Baker certified as winner in chief's race
BY LENZY KREHBIEL-BURTON World Correspondent
Wednesday, October 12, 2011
10/12/11 at 5:29 PM
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TAHLEQUAH — Bill John Baker is now officially principal chief-elect of the Cherokee Nation.
At about 1:45 p.m. Wednesday, The Cherokee Nation Election Commission certified the results from the tribe’s special election. The certified results show Baker defeating former chief Chad Smith, 10,703 votes to 9,128.
“I’d just like to thank every person involved in this election,” said commission chairwoman Susan Plumb. “First and foremost, a big thank you to the voters, who came out in record numbers. We received ballots from all 50 states and four foreign countries.”
Almost 20,000 Cherokee citizens voted in the special election, an increase of 5,000 people from the June 25 general election.
Recount requests must be filed by Wednesday and appeals requests must be submitted by Oct. 24.
Smith’s campaign has not responded to inquires on whether he plans to ask for a recount or appeal the election.
A timeline for inauguration has not been announced. Baker cannot be sworn in until after the appeals deadline has passed.
After watching commissioners sign the certification statement, Baker and his wife, Sherry Robertson-Baker, stepped outside to a cheering throng of supporters, distributing copies of the certification.
“This is the happiest day of my life,” Baker said. “Not just for me, but for my wife and for all of the people who have stuck by us through all of this.”
The certification came just 14 hours after the ballot count was complete. After spending almost all day Tuesday verifying and counting about 9,000 absentee ballots, the commission spent Tuesday night individually reviewing 150 challenge ballots, of which 99 were included in the final count.
An impromptu watch party sprang up in the election commission parking lot Tuesday night, as Baker, his family, campaign staff and more than 30 supporters waited for the final figures to come out.
Among the Baker supporters were several freedmen who came in part because of a tribal Supreme Court order issued Tuesday afternoon.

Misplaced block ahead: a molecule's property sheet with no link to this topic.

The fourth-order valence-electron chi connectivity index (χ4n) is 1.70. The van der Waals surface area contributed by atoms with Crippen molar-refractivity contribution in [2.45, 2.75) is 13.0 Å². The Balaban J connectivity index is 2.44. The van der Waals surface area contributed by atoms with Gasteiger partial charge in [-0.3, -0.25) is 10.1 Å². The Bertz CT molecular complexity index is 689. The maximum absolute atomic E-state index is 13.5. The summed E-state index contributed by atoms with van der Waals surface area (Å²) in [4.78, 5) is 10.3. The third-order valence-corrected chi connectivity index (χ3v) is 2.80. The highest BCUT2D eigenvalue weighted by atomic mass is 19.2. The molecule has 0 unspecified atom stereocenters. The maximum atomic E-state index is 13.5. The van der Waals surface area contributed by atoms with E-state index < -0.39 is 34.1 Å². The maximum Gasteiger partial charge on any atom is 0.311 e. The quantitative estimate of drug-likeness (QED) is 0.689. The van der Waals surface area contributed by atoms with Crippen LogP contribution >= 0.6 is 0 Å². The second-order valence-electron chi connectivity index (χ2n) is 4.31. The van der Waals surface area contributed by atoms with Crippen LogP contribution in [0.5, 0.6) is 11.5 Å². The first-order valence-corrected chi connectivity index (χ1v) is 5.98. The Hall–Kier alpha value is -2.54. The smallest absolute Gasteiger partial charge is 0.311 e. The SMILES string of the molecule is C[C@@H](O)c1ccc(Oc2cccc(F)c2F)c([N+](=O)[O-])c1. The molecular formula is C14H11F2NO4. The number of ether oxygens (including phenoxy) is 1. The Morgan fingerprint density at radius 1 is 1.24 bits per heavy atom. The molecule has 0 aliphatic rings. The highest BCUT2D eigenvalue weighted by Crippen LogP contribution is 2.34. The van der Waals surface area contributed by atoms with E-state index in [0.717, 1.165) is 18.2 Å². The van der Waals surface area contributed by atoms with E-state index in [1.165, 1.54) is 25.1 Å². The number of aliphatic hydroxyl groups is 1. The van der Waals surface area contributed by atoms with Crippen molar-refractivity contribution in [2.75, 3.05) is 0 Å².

The order, filed at noon, declined to recognize an agreement brokered in federal district court that reinstated the tribal citizenship of 2,800 freedmen descendants.
“This is a time-out for all the racism that’s going on in all the tribes,” said Yvette Hill. “The large amount he (Baker) won by shows that the Cherokee Nation is not for that.
The people have spoken and the tribe needs to be an example.”
About 1,200 freedmen were registered to vote. It is unknown how many cast ballots in the special election.
The tribe’s attorney general, Diane Hammons, issued a statement Tuesday that the tribe does not have the option of ignoring a federal order. As of Wednesday, it is still unclear, what if any, impact the justices’ order will have on the election.
On Aug. 22, the tribe’s Supreme Court had upheld a 2007 tribal referendum that disenrolled the freedmen descendants and required at least one Cherokee ancestor on the final Dawes Rolls in order to apply for citizenship.
The court ruled Tuesday that Acting Principal Chief Joe Crittenden did not have the authority to make an agreement on the tribe’s behalf that would violate its constitution without bringing it before the rest of the tribe.
The court order came after the agreement reached in federal court was filed as a foreign judgment with the tribal Supreme Court Clerk’s Office on Sept. 22.
Because the Cherokee Nation is a sovereign entity, any rulings or orders involving the tribe that are issued by a judiciary other than its own must be filed with the tribe’s Supreme Court.
In the ruling, the court said it was acting of its own accord — meaning without a request for a ruling by any other party.
The Supreme Court justices could not be reached for comment.
Despite the court order, Baker and his supporters relished their victory Tuesday night and Wednesday afternoon in the election commission parking lot.
“This is finally behind our nation,” Baker said. “It’s time to come together to work for one goal and that’s to improve our nation.”
Newly elected Cherokee Principal Chief Bill John Baker walks out of the election commission office with his wife, Sherry Robertson- Baker, waving the official certified results of the special election in Tahlequah, Wednesday. JEFF LAUTENBERGER/Tulsa World
Patsy Morton, Susan Plumb and Brenda Walker, members of the Cherokee Nation Election Commission, certify results of the special election, naming Bill John Baker the new principal chief of the Cherokee Nation Wednesday in Tahlequah. JEFF LAUTENBERGER/Tulsa World